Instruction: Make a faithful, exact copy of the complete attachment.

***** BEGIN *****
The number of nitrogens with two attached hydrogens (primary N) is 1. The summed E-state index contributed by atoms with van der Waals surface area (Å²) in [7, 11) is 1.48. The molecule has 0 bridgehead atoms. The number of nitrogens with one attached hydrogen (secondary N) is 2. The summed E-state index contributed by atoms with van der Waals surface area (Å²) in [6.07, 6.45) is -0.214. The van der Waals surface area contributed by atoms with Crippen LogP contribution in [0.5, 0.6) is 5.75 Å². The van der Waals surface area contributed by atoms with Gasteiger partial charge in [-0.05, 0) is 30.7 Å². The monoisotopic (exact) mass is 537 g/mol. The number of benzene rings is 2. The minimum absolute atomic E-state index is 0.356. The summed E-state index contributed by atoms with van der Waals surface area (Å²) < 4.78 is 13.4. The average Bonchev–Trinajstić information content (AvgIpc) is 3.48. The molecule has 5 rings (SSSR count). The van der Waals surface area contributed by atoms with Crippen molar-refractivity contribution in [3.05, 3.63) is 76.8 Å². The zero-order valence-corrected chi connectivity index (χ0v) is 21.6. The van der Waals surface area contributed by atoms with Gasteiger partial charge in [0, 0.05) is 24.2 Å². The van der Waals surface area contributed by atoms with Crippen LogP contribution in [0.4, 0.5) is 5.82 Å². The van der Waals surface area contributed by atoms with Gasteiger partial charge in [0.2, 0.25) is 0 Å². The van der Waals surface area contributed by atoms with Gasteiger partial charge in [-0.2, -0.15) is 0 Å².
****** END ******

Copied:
The number of nitrogens with two attached hydrogens (primary N) is 1. The summed E-state index contributed by atoms with van der Waals surface area (Å²) in [7, 11) is 1.48. The molecule has 0 bridgehead atoms. The number of nitrogens with one attached hydrogen (secondary N) is 2. The summed E-state index contributed by atoms with van der Waals surface area (Å²) in [6.07, 6.45) is -0.214. The van der Waals surface area contributed by atoms with Crippen LogP contribution in [0.5, 0.6) is 5.75 Å². The van der Waals surface area contributed by atoms with Gasteiger partial charge in [-0.05, 0) is 30.7 Å². The monoisotopic (exact) mass is 537 g/mol. The number of benzene rings is 2. The minimum absolute atomic E-state index is 0.356. The summed E-state index contributed by atoms with van der Waals surface area (Å²) < 4.78 is 13.4. The average Bonchev–Trinajstić information content (AvgIpc) is 3.48. The molecule has 5 rings (SSSR count). The van der Waals surface area contributed by atoms with Crippen molar-refractivity contribution in [3.05, 3.63) is 76.8 Å². The zero-order valence-corrected chi connectivity index (χ0v) is 21.6. The van der Waals surface area contributed by atoms with Gasteiger partial charge in [0, 0.05) is 24.2 Å². The van der Waals surface area contributed by atoms with Crippen LogP contribution in [0.4, 0.5) is 5.82 Å². The van der Waals surface area contributed by atoms with Gasteiger partial charge in [0.2, 0.25) is 0 Å². The van der Waals surface area contributed by atoms with Gasteiger partial charge in [-0.2, -0.15) is 0 Å².